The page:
We’ve long preached that health, fitness and happiness shouldn’t be determined by the number on the scale. In fact, it’s kind of the FBG philosophy to step on that scale no more than once a week, using it as a gauge for where you are but not enough for fluctuations to ruin your day. My weight can easily fluctuate 5 pounds from one day to the next anyway, so I always pay more attention to if my pants are feeling tight and how I feel in general before I get concerned about the number. I’ve found that my body likes to be around a certain weight (plus or minus that five!), and I just start to feel it when I need to start cutting back on sugar and upping the veggie intake.
Because it’s so ingrained in me to go by how I feel rather than the number on the scale or my pant size, it drives me absolutely bonkers when people talk about their exact numbers—weight, size, waist measurement, etc. It bothered me back when Jennifer Love Hewitt insisted she was a size 2. It bothered me when Kim Kardashian felt the need to prove her jean size. And it bothered me when I came across an article recently about Mindy Kaling’s new book. I haven’t read it, but she apparently embraces the fact that she’s not the stick-skinny Hollywood type. Which is great! But then she confides that she’s a “chubby” size 8, which might make others, like this writer, feel chubby, too, as that’s their size. As I said, I haven’t read the book. Maybe her goal was to make average size women feel more confident. But I wonder if it was truly necessary to get into size specifics at all?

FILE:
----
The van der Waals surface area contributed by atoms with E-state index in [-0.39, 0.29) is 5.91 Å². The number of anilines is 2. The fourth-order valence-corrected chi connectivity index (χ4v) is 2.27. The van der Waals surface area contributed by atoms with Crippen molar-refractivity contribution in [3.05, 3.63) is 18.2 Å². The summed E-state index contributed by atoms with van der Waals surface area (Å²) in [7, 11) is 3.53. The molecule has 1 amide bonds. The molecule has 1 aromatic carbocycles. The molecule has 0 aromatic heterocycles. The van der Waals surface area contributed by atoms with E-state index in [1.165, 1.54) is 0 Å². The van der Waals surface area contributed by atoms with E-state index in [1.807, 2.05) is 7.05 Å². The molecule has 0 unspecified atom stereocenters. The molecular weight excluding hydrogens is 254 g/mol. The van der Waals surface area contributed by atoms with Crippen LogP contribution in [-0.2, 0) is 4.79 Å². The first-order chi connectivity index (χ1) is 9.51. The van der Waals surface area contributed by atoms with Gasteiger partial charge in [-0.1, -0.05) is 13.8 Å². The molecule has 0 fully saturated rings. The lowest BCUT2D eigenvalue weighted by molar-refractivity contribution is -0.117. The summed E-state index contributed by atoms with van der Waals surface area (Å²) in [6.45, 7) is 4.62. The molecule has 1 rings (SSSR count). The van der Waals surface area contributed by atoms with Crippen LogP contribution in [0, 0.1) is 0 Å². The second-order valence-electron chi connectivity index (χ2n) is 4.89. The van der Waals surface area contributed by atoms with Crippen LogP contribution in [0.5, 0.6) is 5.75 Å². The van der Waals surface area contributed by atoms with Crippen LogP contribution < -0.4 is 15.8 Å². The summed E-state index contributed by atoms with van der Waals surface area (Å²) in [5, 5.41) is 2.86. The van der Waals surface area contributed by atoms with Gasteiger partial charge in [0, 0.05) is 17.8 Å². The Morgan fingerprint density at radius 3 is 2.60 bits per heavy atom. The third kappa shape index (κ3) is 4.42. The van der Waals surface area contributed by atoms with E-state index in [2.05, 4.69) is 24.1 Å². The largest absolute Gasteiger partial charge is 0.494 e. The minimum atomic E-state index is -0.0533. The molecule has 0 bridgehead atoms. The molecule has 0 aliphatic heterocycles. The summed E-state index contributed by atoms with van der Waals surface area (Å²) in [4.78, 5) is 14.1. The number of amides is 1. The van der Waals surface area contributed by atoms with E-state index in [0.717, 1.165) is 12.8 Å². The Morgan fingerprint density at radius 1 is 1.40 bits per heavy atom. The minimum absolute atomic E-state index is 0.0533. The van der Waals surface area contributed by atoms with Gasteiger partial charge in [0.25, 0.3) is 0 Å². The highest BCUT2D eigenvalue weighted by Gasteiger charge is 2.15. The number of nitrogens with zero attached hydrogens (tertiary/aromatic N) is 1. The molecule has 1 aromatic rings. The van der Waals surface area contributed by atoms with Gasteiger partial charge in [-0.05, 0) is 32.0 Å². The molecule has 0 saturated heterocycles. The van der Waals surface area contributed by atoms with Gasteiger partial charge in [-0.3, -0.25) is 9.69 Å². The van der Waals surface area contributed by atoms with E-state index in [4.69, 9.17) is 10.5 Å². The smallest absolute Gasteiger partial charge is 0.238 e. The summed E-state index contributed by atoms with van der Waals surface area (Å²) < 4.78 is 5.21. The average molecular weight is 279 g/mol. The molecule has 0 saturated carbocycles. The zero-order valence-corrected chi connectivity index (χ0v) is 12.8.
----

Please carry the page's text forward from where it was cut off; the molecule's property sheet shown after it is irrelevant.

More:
Why should clothing size mean anything anyway? Would you compare your hat size to your friends’? Would you brag about a smaller shoe size? It’s really no different! Depending on the brand and the store, most people can fit a range of sizes anyway—I know I do. People carry weight so differently. Some people have bigger boobs, others carry more in their butts, still others are just bigger boned. So much of a “dress size” depends on height, bone structure and proportion that we shouldn’t even be comparing ourselves. Along the same lines, one person’s happy weight or happy size could be where someone else draws the line. And that’s because every body is different. And that’s okay. Fabulous even!
Comparing humans is like comparing apples and oranges. Or apples and bananas. Or watermelons and pineapples. We’re all wonderful and delicious and come in all shapes and sizes! Does talk of clothing size drive you crazy, too? —Erin